Rozakis, DeSrefano and Kesel deliver the lead story, which sees Guido head to the bar with some of his scuzzy friends. Despite his bragging, it turns out Guido is a cheap drunk.

Inevitably the other characters from the book, Denton, Eddie, Brenda and 'Mazing Man himself, wind up coming to the bar as well. The plot nudges its way towards a big bar fight, though it is a surprise that this is not started by Guido and his friends, but by Eddie, angry at a guy putting the moves on Brenda. An ok story, but nothing special.

Zoot Sputnik begins in this issue, a series Denton is writing for BC Comics (but of course it's really written by Rozakis). Fred Hembeck does the art, and this first story is a science fiction one, which at least suits the name of the character.

I found it visually entertaining, but not much else. There will be more to this strip than is apparent at first, but the most significant thing, even though it barely seems so, is the dog character gaining a human-like consciousness due to an accident.

Friday, 7 December 2018

'Mazing Man 6 - 'Mazing Man goes to the baseball game, and Brenda's options

The second of the two Rozakis and DeStefano tales in 'Mazing Man 6 (June 1986) hits a lot harder than this book usually does.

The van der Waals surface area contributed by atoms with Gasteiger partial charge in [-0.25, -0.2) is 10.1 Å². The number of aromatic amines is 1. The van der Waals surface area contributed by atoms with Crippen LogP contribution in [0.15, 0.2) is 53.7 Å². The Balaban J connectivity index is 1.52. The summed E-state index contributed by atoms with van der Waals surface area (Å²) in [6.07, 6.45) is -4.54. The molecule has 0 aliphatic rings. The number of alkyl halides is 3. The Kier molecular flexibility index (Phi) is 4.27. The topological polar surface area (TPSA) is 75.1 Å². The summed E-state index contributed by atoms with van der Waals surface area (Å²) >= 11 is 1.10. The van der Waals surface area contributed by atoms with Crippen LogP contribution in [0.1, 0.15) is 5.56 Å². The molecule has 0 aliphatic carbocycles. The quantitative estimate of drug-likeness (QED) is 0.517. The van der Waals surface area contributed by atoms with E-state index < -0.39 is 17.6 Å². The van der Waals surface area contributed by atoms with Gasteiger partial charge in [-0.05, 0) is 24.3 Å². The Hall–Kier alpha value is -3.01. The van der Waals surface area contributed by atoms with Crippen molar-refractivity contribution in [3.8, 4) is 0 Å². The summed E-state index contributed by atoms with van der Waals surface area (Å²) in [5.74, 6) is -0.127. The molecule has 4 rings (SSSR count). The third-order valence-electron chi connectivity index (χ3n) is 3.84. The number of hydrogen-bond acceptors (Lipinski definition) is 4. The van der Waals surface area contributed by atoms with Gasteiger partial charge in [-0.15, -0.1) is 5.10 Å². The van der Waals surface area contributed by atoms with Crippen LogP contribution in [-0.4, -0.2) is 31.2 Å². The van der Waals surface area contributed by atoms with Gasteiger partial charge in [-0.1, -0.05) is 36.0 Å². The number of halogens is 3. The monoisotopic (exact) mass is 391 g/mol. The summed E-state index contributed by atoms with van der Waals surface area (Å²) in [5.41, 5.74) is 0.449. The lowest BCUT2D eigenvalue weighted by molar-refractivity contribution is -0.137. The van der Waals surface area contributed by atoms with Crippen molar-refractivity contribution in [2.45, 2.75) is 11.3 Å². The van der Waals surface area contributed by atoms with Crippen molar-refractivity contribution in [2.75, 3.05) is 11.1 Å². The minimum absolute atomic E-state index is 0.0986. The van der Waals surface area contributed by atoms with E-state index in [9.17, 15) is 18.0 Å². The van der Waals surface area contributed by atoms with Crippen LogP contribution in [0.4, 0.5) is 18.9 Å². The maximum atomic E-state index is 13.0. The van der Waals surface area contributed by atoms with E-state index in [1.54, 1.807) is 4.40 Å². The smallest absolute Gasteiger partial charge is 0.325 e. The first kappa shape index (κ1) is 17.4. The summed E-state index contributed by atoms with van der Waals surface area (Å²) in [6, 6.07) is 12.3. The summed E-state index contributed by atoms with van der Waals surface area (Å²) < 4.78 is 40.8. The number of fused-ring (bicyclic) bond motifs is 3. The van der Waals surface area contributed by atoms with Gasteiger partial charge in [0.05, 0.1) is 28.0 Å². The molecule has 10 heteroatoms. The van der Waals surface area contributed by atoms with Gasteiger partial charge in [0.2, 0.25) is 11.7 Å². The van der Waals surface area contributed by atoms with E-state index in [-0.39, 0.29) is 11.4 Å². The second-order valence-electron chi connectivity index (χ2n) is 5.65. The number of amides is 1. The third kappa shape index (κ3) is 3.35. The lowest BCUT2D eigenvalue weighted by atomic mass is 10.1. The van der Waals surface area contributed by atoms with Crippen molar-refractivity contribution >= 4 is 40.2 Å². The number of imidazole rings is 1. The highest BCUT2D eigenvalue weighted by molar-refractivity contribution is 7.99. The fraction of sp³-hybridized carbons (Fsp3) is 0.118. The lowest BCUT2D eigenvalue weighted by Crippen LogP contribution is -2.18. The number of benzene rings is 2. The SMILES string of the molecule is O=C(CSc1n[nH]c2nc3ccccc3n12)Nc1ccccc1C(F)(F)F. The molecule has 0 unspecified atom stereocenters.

The lead story, which has inks by Robert Smith, sees 'Mazing Man and his friends go to a baseball game. Guido spots a woman he knew back in high school on the big screen, and spends the remainder of the story trying to find her. Her name is Stella, so the story culminates in Guido screaming her name, Streetcar Named Desire style.

'Mazing Man and Denton get into a plot about an overweight woman who feels discriminated against because of it, who wants to shoot up the stadium. This may have seemed funny at the time, but is just sort of appalling now.

Eddie gets a wonderful moment, almost catching a ball, but failing, as he always does.

Karl Kesel does the inks on the second tale, which is all about Brenda. Eddie's charming incompetence has been played up in the series, and Brenda always comes off more responsible and effective. This story shows how the stresses of work and her relationship are taking their toll on her.

So much so that Brenda fantasizes about having an affair with a co-worker. In some ways he is a perfect match for her. But in the end Brenda realizes her marriage is more important to her than her job, or her co-worker. Was really not expecting anything quite so heavy from this book.